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“Book” Review: Nimona by Noelle Stevenson

Finally, another book review! I decided to have a change and write about a comic/graphic novel, since I have been reading a LOT of these recently.


Before I get into the main review, I should say that I’m a huge comic fan. Web comics, paper comics, Image, Marvel (a tiny amount of DC). I’ve become almost as addicted to them as normal books. Which is impressive, as I haven’t been into them for nearly as long. I have noticed that there are few women involved in the comic world so when I found something that sounded right up my street in terms of genre and humour, the fact that it was written and illustrated by a woman gave it an extra boost for me.

Apologies. I’m getting ahead of myself.

Nimona is a standalone (for now) book based on the web comic Noelle Stevenson made of the same name. It’s rare I find many standalone comics that really grab me as they usually need to be a series to build up the character background to pull me in. This isn’t the case with this book, and the characters have stayed with me long after finishing.

To sum up the story quickly, without giving the plot away: Nimona is about a young woman of that name who declares herself side-kick to an evil villain Lord Ballister Blackheart. She wasn’t exactly what he had in mind for a side-kick but considering she can shapeshift, he decides to give her a chance. I mean…who wouldn’t? Their mission: to cause havoc and show the secrets of Sir Ambrosius Goldenloin and the Institution he works for.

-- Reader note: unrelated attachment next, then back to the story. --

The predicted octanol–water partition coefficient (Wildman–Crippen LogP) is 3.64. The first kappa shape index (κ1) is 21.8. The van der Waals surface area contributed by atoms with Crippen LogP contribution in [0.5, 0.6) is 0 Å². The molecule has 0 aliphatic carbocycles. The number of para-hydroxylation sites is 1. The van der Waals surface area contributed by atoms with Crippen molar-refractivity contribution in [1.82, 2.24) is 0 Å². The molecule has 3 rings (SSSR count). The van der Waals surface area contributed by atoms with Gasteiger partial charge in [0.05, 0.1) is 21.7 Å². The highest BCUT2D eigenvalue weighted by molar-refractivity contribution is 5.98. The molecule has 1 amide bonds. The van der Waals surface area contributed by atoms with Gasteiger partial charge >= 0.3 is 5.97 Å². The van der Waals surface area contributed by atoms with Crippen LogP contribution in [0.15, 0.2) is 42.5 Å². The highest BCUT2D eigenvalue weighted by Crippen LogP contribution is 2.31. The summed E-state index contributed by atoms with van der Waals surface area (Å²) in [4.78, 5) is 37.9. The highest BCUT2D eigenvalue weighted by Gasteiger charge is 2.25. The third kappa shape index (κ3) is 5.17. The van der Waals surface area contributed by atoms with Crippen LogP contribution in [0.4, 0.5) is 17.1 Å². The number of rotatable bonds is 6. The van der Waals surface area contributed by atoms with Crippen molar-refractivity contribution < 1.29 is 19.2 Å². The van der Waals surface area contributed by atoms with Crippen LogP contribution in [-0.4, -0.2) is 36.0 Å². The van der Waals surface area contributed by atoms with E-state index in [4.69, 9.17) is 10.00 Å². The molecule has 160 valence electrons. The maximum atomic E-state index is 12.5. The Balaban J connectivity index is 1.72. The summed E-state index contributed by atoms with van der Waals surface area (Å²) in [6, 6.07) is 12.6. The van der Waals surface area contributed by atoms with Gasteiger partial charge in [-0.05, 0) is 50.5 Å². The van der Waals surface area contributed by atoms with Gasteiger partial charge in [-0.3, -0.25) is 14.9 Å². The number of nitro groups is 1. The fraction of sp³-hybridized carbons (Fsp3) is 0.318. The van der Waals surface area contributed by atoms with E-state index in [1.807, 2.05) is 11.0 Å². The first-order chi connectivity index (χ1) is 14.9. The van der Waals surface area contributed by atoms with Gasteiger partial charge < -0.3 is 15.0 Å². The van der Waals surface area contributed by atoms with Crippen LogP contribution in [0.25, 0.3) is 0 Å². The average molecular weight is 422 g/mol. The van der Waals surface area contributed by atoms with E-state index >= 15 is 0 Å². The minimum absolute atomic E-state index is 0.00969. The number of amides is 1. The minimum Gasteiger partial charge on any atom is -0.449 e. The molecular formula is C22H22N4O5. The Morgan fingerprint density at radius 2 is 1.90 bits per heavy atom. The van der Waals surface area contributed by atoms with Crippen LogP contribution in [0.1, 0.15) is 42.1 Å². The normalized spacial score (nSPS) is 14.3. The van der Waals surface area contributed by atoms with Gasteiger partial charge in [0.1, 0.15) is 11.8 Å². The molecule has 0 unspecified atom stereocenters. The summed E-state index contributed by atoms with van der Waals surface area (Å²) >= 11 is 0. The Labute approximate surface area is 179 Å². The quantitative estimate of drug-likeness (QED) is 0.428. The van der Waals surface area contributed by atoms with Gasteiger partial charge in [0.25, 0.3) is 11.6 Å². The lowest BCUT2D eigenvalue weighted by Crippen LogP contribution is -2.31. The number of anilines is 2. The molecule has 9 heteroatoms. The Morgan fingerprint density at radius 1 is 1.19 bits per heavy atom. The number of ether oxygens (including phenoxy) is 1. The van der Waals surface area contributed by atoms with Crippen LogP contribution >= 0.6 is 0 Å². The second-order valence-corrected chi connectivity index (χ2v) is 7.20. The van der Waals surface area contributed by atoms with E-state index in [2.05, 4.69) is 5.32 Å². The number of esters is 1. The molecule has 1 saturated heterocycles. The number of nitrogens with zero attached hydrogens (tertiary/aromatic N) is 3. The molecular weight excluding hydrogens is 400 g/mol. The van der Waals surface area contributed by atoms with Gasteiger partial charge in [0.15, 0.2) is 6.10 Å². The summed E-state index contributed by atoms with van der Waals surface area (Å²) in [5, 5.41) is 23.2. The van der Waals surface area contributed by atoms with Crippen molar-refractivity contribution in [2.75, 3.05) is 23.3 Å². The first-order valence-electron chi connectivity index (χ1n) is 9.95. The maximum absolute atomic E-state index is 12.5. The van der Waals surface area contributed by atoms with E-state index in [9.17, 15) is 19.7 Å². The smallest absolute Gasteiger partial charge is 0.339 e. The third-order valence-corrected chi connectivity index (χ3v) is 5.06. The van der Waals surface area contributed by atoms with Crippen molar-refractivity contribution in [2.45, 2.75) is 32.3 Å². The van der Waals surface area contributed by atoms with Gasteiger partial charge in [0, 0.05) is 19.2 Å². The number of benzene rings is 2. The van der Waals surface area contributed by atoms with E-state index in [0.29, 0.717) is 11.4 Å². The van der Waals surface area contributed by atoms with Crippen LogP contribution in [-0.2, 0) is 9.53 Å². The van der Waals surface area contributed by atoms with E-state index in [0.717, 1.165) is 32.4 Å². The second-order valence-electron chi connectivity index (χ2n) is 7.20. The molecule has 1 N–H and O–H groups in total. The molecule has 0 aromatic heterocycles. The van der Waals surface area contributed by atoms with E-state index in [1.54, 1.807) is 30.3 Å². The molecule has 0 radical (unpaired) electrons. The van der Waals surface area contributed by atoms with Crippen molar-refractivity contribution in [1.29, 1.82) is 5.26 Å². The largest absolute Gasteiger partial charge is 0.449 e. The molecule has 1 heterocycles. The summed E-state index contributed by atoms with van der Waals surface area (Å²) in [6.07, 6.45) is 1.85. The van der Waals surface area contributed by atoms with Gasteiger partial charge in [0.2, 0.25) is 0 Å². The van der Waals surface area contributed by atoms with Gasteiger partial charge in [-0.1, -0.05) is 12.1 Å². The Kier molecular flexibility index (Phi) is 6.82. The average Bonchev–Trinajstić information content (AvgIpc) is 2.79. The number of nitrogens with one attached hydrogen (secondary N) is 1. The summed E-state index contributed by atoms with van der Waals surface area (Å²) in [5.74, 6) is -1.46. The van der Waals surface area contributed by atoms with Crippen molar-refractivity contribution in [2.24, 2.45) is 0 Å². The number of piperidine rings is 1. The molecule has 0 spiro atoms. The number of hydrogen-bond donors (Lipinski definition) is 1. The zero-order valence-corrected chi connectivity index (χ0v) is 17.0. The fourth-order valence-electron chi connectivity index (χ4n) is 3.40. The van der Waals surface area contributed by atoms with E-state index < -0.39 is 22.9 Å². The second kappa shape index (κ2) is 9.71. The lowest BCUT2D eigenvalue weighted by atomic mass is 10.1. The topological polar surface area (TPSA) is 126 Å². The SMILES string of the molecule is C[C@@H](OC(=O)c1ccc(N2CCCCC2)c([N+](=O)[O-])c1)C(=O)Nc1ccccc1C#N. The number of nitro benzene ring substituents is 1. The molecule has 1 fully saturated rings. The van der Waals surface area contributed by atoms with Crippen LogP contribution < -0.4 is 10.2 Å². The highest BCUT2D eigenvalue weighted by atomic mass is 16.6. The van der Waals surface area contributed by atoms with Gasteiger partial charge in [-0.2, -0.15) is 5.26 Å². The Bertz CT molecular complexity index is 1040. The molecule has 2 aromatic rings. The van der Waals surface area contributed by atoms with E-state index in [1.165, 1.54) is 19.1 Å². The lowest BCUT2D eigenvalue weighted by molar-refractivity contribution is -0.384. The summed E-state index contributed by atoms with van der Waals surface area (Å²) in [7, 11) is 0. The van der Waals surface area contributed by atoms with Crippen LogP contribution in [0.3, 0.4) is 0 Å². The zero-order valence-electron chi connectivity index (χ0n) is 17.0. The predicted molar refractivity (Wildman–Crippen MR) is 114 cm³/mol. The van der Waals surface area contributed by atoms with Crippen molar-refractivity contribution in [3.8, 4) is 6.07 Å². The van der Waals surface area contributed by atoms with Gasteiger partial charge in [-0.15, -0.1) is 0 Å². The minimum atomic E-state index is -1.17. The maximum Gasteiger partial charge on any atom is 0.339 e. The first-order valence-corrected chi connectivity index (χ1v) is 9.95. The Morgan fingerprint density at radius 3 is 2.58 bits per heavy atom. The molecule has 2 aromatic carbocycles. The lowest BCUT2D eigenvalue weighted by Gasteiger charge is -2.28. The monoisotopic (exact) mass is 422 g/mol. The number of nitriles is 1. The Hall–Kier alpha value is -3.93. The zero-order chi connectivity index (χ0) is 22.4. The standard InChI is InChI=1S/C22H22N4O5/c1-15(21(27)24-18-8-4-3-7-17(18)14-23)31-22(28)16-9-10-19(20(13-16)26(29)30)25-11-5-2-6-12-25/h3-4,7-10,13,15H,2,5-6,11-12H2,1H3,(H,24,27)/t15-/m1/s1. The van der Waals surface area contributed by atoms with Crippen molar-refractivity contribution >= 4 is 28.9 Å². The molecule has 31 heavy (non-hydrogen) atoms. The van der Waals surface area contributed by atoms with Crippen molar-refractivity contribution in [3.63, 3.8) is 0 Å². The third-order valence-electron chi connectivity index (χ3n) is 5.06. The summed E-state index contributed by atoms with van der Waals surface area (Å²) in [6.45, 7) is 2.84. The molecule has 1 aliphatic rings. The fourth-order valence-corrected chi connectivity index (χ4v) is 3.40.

Nimona is completely (perhaps overly?) enthused about his vendetta, and is always trying to push his schemes further than he actually ever planned. Both characters have interesting pasts that have led them to where they are, and neither of them expects what they find out about the other.

The story is compelling, funny, gripping and incredibly silly but has the ability to pull hard at your heartstrings when you least expect it. I’m reluctant to say too much more about the plot itself as a lot of the magic of the story is in the surprises. But the things I particularly enjoyed are:

  • Nimona herself. She’s loveable, unpredictable, unnerving, all at the same time.
  • The combination of magic and sci-fi makes for an interesting story as it can combine devices and tropes from both genres, whilst adding some new ideas to them too.
  • The morality of the characters. It’s fairly common now to have characters that are various shades of grey (forgive the phrase, I’m in no way endorsing that book) and this is something that Noelle manages here. The question of who is evil, what is evil, who is good and how do you tell the difference is explored in the characters of the story.
  • The art of the comic. The art style is typical of Noelle if you are familiar with the Lumberjanes (which if you aren’t familiar with, go! Seek it out! You won’t be disappointed). It’s almost sketch-like in style, but it is clear and distinctive.

I have to include part of the blurb on the back of the book, as I don’t think I can describe it any better (which is terrible for a writer to admit):